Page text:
Shovels & Rope – I’ll be honest with you: I never heard of this duo before this year. I heard a lot of praise for their new album Swimmin’ Time from people I respect in country music, so I gave it a listen. I’m sorry I wasn’t aware of this dynamic duo sooner. Husband and wife Michael Trent and Carry Ann Hearst combine for some of the best harmonies I’ve ever heard. Their chemistry and attention to detail make for one of the best albums of the year. They’re also up for Country Perspective’s Best Country Song of 2014 with “Coping Mechanism.”


The Secret Sisters – They quietly released one of the best country albums of 2014 with their album Put Your Needle Down. Really I was surprised by how little talk there was of this great album. Under the guidance of T Bone Burnett the duo delivered a deeply harmonic album. Derek did a great job reviewing this album and this snippet at the end of it I think sums up this group and their 2014 best:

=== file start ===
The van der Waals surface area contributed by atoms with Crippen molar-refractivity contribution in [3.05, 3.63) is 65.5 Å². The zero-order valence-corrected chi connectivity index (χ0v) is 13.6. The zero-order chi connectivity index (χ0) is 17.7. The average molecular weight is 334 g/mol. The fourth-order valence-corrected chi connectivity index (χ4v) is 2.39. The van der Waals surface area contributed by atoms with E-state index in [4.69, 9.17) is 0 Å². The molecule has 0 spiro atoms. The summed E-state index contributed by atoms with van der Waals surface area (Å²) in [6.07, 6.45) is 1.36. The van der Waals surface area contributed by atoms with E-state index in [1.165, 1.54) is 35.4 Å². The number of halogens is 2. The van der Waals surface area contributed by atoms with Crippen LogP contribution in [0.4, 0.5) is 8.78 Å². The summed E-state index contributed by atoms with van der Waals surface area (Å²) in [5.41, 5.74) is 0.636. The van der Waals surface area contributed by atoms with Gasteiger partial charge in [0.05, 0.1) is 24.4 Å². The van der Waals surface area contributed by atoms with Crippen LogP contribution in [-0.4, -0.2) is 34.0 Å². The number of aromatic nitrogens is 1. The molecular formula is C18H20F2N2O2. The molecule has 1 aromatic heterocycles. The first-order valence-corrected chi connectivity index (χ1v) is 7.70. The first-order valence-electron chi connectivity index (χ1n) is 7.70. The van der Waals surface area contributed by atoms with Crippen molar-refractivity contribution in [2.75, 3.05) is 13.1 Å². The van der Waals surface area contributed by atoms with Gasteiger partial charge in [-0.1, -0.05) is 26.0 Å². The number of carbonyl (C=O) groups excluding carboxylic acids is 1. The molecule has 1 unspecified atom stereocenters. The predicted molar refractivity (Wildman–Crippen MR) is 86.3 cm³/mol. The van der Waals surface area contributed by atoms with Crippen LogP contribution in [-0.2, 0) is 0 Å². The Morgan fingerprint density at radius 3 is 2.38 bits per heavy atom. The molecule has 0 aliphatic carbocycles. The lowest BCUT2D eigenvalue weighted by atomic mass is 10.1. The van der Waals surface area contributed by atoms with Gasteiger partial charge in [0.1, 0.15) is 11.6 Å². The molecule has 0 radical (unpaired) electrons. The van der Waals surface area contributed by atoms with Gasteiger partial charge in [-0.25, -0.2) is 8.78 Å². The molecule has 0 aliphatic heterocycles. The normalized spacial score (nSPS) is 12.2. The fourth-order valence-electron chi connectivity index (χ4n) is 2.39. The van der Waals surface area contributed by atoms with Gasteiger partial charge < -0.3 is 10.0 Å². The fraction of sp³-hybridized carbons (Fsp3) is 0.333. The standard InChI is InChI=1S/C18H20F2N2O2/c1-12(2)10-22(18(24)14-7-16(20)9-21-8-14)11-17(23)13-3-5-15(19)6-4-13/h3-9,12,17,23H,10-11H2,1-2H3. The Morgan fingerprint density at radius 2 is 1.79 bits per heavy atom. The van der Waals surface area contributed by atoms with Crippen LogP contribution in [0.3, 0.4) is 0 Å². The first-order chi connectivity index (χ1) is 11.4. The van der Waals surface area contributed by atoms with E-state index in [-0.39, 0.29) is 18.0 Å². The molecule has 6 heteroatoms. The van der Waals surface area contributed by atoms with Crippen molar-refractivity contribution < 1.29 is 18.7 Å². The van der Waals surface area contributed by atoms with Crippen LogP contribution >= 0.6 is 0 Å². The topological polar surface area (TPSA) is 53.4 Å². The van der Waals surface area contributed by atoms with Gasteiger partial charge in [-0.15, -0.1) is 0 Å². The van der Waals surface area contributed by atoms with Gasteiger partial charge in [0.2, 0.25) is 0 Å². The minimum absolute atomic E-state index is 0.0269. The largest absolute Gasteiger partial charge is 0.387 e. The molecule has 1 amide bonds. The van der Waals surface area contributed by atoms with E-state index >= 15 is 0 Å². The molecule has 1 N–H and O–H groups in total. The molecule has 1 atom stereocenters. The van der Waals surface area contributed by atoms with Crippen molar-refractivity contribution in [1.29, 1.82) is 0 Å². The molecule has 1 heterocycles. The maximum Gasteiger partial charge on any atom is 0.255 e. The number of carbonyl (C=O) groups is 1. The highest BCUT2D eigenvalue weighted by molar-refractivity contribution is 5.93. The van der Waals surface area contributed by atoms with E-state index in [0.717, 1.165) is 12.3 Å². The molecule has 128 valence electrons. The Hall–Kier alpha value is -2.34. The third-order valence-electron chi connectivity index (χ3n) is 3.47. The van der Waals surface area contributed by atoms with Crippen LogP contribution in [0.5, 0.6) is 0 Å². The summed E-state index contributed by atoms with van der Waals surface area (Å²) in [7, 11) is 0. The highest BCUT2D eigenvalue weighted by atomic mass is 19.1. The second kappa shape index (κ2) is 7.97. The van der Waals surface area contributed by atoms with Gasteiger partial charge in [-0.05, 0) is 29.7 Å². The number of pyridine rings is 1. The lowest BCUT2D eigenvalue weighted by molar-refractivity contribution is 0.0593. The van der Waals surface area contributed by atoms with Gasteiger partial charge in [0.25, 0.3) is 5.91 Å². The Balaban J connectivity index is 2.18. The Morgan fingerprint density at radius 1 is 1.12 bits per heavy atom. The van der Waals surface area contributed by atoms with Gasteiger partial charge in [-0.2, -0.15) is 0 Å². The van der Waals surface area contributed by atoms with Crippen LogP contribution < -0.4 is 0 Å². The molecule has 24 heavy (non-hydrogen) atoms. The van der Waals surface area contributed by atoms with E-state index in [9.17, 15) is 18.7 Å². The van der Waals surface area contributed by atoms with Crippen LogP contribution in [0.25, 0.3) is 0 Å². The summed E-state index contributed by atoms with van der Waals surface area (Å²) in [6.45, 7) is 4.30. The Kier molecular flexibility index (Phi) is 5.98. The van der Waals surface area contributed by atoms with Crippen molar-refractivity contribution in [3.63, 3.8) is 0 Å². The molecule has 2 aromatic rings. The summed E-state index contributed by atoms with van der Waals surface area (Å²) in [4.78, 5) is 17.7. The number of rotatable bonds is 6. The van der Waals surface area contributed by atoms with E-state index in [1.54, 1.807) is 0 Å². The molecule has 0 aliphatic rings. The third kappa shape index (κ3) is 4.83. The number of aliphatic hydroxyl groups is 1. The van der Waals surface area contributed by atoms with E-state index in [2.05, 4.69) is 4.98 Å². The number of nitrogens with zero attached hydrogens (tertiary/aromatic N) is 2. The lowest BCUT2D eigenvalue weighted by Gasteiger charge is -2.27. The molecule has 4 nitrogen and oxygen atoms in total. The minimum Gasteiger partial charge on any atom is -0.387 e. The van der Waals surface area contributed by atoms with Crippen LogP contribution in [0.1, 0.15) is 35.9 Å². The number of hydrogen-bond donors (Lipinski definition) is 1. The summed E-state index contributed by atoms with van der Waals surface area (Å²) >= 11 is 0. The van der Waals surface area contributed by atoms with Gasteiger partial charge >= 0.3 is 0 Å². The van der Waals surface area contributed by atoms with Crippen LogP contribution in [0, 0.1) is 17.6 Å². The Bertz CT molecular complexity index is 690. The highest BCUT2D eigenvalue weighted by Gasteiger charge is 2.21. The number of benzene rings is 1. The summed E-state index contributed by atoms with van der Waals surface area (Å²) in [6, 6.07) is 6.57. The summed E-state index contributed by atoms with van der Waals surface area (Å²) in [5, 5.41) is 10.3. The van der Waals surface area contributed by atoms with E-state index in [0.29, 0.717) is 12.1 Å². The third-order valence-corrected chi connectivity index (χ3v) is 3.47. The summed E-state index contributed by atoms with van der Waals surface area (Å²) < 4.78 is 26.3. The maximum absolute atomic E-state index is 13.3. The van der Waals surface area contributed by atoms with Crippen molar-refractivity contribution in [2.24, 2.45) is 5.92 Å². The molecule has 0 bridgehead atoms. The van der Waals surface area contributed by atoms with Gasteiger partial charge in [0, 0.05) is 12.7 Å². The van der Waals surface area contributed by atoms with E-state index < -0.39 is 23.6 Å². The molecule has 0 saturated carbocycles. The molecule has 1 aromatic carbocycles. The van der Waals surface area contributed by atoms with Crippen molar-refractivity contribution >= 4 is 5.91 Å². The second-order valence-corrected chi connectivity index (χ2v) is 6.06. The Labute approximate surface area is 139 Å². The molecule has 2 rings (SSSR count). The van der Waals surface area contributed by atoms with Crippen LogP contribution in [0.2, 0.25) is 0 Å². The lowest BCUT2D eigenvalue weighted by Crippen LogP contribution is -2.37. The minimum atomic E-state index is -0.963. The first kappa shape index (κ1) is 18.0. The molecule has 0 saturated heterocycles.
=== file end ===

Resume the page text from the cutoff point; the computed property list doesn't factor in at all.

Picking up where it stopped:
This album is a musical time machine, taking it right into the center of each era of great music and The Secret Sisters flawlessly execute every song, delivering a quality that could stand up with each genre’s best. This is no sophomore slump. Laura and Lydia prove their songwriting prowess and establish themselves a strong base on which to build a strong, promising musical future.


Zac Brown Band – The best group in mainstream country music didn’t even release a new album this year and yet they did enough to be nominated for group of the year. What qualified them in our minds to be nominated for this award? Well first they released a great EP in The Grohl Sessions Vol. 1, which produced the great single “All Alright.” They also collaborated with several artists (Allman Brothers, Elton John, Foo Fighters, Doobie Brothers) to make great music and admirably cover classic hits. Another thing that made me respect this group even more was Brown picking Sturgill Simpson to open for him on select tour dates. This group simply respects country music and it shows through their music and actions.


Who should win Country Perspective’s Best Group of 2014 award? Let us know in the comments below.